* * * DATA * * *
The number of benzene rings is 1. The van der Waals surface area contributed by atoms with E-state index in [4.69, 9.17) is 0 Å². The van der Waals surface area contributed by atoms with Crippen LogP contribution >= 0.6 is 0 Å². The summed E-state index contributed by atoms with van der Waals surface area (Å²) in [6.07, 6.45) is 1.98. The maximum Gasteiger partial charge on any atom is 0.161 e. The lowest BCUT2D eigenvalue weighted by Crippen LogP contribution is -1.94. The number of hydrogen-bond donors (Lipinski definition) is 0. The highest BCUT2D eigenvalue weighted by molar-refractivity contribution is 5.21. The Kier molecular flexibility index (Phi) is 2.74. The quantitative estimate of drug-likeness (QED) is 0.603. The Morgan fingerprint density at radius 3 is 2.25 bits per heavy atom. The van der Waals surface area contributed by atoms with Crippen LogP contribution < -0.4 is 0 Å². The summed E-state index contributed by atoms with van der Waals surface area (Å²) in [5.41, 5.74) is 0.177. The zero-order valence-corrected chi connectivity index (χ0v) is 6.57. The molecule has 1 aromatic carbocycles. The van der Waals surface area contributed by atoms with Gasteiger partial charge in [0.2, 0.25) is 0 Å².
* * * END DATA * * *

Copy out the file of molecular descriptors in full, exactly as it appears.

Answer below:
The number of benzene rings is 1. The van der Waals surface area contributed by atoms with E-state index in [4.69, 9.17) is 0 Å². The van der Waals surface area contributed by atoms with Crippen LogP contribution >= 0.6 is 0 Å². The summed E-state index contributed by atoms with van der Waals surface area (Å²) in [6.07, 6.45) is 1.98. The maximum Gasteiger partial charge on any atom is 0.161 e. The lowest BCUT2D eigenvalue weighted by Crippen LogP contribution is -1.94. The number of hydrogen-bond donors (Lipinski definition) is 0. The highest BCUT2D eigenvalue weighted by molar-refractivity contribution is 5.21. The Kier molecular flexibility index (Phi) is 2.74. The quantitative estimate of drug-likeness (QED) is 0.603. The Morgan fingerprint density at radius 3 is 2.25 bits per heavy atom. The van der Waals surface area contributed by atoms with Crippen LogP contribution < -0.4 is 0 Å². The summed E-state index contributed by atoms with van der Waals surface area (Å²) in [5.41, 5.74) is 0.177. The zero-order valence-corrected chi connectivity index (χ0v) is 6.57. The molecule has 1 aromatic carbocycles. The van der Waals surface area contributed by atoms with Gasteiger partial charge in [0.2, 0.25) is 0 Å².